Thailand’s Anti-Fake News Centre has reported that over 75% of news reports on the coronavirus on Thai social media is fake. The anti- fake news center said most claims are totally baseless and fictitious.
The Digital Economy and Society Minister told the Thai media yesterday of the 43 widely circulated news items related to the coronavirus, 33 are totally baseless and fictitious. One completely distorts the truth, leaving only nine which are factually reliable.
To combat against fake news, the government yesterday held a meeting with related agencies and the private sector. Including an executive from social media platforms to discuss measures to curb the spread of fake news.
Several items of fake news are blatantly wrong, the anti-fake news center reports. Above all reports of Chinese President Xi Jinping ordering soldiers execute citizens who refuse to cooperate with the government’s outbreak control measures. Also fear-mongering in which clips showing a tourist collapsing at Suvarnabhumi airport went viral.
Even more healthcare tips about a herbal concoction to kill the coronavirus.
And also bogus science which claimed the virus can be transmitted by simply looking into the eyes of an infected person.
Fake news spreading worldwide on social media
Fake claims over the coronavirus haven’t been limited just to Thailand. Social media users worldwide have been sharing fake news stories, videos and memes about the coronavirus outbreak.
Rumors have gone into hyper-drive across platforms: they have stoked waves of Sinophobia and racism. Also blaming the outbreak on false claims that the Chinese have a regular habit of eating bats. A short-video sharing app, TikTok, has been particularly active, with numerous posts spreading misinformation.
One misleading video was viewed 2.4 million times before it was removed. Reactions to video still lingers on, showing how difficult it is to kill digital falsehoods. Other posts baselessly claimed that the virus was created by the government for population control.
The conspiracy group QAnon falsely claimed in a video that the virus’ was created and backed by Bill Gates. Needless to say, such falsehoods travel far.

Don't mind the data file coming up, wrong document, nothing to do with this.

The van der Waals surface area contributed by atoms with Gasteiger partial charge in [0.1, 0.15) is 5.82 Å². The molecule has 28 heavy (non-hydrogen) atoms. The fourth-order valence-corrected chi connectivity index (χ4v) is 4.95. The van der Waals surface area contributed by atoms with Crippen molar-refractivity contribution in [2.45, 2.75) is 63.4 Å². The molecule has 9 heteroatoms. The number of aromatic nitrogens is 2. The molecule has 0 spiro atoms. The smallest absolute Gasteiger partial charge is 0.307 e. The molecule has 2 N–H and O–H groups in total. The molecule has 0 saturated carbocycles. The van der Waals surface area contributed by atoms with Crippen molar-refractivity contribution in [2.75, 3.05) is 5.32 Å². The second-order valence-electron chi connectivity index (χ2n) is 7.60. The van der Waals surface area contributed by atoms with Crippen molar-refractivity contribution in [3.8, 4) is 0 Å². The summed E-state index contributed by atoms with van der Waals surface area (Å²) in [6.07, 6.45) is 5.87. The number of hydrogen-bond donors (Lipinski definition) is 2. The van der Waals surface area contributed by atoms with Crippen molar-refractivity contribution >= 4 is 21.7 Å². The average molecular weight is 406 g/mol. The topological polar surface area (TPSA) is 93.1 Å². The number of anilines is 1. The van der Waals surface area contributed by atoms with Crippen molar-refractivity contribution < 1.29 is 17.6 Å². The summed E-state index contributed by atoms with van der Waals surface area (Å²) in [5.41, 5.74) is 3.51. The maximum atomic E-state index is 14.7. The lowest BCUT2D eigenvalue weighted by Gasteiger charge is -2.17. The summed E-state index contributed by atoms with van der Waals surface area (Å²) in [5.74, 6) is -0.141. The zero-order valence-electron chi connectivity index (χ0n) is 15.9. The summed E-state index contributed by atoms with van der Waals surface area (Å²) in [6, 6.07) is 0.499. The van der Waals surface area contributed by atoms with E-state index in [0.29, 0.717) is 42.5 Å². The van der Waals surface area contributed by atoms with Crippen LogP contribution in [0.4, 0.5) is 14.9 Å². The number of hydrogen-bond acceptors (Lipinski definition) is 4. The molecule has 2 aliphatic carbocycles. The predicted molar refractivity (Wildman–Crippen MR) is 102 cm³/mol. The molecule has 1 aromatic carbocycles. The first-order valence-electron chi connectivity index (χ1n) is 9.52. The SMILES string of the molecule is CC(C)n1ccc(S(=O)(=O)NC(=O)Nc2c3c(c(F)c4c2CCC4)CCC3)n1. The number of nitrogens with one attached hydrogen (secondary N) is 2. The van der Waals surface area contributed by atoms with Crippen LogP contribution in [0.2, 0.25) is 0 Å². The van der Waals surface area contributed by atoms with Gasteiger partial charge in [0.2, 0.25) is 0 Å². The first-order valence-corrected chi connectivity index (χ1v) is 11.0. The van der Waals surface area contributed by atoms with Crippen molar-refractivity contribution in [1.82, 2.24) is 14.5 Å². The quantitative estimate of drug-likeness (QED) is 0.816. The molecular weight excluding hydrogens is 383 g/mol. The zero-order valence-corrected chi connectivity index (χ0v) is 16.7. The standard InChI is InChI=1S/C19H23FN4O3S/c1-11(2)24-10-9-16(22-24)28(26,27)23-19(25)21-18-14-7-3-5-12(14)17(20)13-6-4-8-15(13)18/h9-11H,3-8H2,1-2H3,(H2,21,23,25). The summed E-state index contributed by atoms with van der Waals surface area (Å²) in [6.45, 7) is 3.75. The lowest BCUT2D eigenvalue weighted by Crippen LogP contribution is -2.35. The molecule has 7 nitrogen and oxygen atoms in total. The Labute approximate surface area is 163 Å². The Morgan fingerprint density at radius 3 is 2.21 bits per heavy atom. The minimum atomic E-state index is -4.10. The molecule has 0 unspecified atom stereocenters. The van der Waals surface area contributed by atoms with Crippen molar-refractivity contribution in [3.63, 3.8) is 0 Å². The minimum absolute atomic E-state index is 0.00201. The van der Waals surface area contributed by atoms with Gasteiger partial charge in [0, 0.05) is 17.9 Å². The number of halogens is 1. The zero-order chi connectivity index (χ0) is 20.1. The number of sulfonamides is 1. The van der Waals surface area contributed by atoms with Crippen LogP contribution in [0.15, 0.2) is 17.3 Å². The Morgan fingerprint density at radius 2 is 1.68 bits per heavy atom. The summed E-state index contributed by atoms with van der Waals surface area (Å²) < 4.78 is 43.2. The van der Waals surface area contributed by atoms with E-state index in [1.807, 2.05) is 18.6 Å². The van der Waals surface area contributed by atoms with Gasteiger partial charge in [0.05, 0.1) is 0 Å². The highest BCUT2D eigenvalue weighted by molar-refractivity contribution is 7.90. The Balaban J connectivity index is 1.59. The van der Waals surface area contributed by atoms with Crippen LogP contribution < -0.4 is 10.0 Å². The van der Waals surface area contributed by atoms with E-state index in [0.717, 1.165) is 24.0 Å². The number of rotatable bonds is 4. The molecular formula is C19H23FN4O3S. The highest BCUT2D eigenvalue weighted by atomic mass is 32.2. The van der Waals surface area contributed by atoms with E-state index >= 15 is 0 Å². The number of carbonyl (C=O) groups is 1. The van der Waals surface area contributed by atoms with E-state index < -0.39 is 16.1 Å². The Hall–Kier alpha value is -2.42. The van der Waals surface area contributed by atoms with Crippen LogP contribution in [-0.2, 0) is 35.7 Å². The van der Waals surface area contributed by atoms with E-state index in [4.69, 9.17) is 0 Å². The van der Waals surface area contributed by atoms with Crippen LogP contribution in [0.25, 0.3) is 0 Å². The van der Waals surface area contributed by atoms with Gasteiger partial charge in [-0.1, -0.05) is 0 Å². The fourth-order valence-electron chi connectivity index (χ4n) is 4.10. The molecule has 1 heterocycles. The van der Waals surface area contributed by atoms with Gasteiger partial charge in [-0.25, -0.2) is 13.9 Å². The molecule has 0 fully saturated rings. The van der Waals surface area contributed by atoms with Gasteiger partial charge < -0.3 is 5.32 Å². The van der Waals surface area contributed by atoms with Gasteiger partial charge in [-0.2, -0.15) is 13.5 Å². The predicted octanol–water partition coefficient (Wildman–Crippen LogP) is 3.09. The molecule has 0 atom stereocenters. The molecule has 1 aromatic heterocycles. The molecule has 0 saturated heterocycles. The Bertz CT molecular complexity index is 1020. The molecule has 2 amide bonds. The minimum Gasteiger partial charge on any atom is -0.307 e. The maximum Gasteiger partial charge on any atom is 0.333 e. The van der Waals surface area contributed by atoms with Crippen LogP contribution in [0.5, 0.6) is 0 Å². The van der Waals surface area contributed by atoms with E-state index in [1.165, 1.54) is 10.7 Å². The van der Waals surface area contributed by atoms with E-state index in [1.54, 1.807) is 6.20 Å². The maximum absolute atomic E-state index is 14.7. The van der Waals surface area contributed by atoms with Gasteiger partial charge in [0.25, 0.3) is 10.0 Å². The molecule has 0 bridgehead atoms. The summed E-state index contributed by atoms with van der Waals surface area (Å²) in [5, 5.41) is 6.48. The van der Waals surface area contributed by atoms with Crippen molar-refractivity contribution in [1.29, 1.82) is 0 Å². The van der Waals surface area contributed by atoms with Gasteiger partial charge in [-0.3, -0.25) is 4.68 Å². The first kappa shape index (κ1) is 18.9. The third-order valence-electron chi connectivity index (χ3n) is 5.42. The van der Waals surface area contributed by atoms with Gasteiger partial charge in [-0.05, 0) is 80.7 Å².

Alarmist statistics have also been spreading — a tweet with over 140,000 “likes” predicted 65 million deaths. A debunked claim — along with false remedies, prophylactics and cures. Some posts also recommend drinking bleach. Others peddle falsehoods about the benefits of cannabis, homeopathy and air purifiers.
Virality is assured when the misinformation jumps across social media platforms. A thread retweeted thousands of times by a YouTube conspiracist suggests the coronavirus was developed for use as a vaccine.
It’s now found another new life on Facebook, Bloomberg reports.
Facebook using third party fact checkers
In China, doctors and front line workers have been censored by authorities. Some front line reports were reportedly being taken down on WeChat. The Chinese state media even circulated a fake image of a building that it claimed was a hospital built in 16 hours.
Other platforms have been more proactive. TikTok has removed some coronavirus misinformation and WeChat claims to have done the same. (They may find this easier because they have a history of censorship.)
The biggest and most pleasant surprise is Facebook. Its past strategy favored labeling content as misleading rather than removing it. This time, it is limiting the distribution of posts rated false by third-party fact-checkers. Also using the News Feed to steer users to authoritative sites.
It is also giving free advertising credits to organizations running coronavirus education campaigns. Even more Facebook has added a resource page for spotting fake news claims. However, the biggest change at Facebook is its announcement that it would remove content from Facebook and block or restrict hashtags on Instagram that spread coronavirus misinformation.
Source: Bloomberg, The Nation